Time for a new recipe?

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At this time of the year, Christmas, every publication you pick up goes into overdrive with recipes.

The theme this year seems to be creating a variation on the tried and trusted favourites and regulars that we have all grown up with.

Now I don’t know about you but how many different ways are there to fry an egg, for example? Or bake a potato? Or cook runner beans?

What does this have to do with franchising I hear you ask? Well, food and cooking – dear to many people’s hearts – are things that I play around a bit with at the weekend and my wife has enjoyed some culinary masterpieces as a result! She has also suffered some disasters AND inevitably chef’s tantrums, mountains of washing up and late deadlines for the meal.

The reason for some of these tantrums is that I think I know better than her – not a good idea! She has spent many years learning to be a great cook, and on a Saturday I roll up with a new recipe downloaded from somewhere or another and announce that I am going to cook something that will knock the socks off her old favourites. Usually, when I’ve started, she comes along and points out the recipe is quite incorrect in the amount of time that it will take, or that the quantities of the ingredients are incorrect, or even there is something fundamental that is missing. When I have my wise head on I listen to her and it all turns out well. When I’m feeling self-righteous I press on down my own road and that is when the problems come.

So, let’s turn to franchising and how there may be a parallel…

Recently we have seen a number of businesses coming along very keen to embark on a franchising programme, which is good, but from almost a concept or a very recently formed business background. It is our role and responsibility as Franchise Consultants to point out to these would-be franchisors the risks they are running on behalf of their businesses and equally importantly on the behalf of the potential franchisee investor by trying to run before they can walk. In other words, these early-stage businesses are trying to circumvent the tried and tested formula of franchising a business by first having solid proof of concept.

Now, I am not so set in my ways as to think that one cannot create variations on the theme. For example, in the way that collaboration takes place, or the initial or ongoing fee structure. – In fact, we do now witness some franchisors who are quite prepared to take a very minimal fee upfront, even though it will result in them subsidising their new franchisees because they want to build a network and they see more value in the ongoing revenue from that network, particularly if they are supplying products, or have some vested interest in the overall supply chain. It is logical really; these franchisors are receiving the potential ability to scale up using their franchisee’s money, skills and talent – and they want to make it as simple as possible for those people to join their network and invest.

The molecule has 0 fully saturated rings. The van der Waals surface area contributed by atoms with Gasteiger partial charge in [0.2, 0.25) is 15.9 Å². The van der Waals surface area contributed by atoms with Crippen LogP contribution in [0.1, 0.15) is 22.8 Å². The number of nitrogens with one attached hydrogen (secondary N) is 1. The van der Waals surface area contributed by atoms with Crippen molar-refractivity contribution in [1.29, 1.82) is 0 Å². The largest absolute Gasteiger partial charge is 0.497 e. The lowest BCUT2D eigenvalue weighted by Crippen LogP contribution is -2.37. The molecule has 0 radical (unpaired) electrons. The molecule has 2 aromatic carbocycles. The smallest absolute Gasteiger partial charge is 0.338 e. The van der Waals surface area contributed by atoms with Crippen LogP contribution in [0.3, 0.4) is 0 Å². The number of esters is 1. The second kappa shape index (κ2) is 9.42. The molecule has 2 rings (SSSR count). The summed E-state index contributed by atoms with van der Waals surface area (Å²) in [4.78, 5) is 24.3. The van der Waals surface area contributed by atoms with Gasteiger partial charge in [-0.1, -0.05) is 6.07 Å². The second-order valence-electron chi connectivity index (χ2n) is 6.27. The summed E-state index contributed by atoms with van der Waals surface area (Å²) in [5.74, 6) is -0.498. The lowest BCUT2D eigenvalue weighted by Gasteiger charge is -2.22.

However, on the other hand, this is not the way that most franchisors operate. These franchisors, quite rightly, are of the opinion that their intellectual property is valuable, that they have invested in preparing a solid and viable franchise system, that they intend to provide strong ongoing support to the franchisee with a good training programme, and an operations manual. In addition, they are fully prepared to support franchisees, especially during the launch and early trading period and intend to be there during those challenging teething stages that every new franchise business goes through. In essence, they want to be paid an amount of money that properly reflects the value they are providing to franchisees.

Now, you tell me – which is right, and which is wrong? The tested or the new franchise formula? Actually, both can work in practice.

To be clear, what I do not think can work is the idea that a fledgeling business with very little trading or a robust track record, or a business that has no experience through the 12-month cycle of a business can successfully franchise on any scale or indeed on any level. Other factors such as having only a limited understanding of their marketplace or a weak marketing strategy, and with ill-defined systems and processes insufficient to support a franchise network will also have a detrimental effect on business success. Without ensuring that all business-critical factors have been developed, implemented, operated and proven to deliver a healthy business really would be breaking a tried and trusted recipe – indeed a recipe for failure.

An increasing number of younger entrepreneurs, often with strong technical backgrounds, and who may have read widely around franchising are coming into the marketplace with aspirations to do things differently. As established, experienced industry professionals, we should recognise the value of developing and embracing change while staying true to the fundamental components of successful franchising.

That way new dishes can be created, new tastes catered for – and new recipe books written!

So, in summary, I think that cooking up a storm with different ingredients has potential merit in franchising as long as we keep some of the fundamental ingredients at the forefront of our thinking. We look forward to helping many new franchisors into the industry in 2019 and to supporting these new franchises achieve a recipe for sustainable success.

In the meantime, bon appetit!


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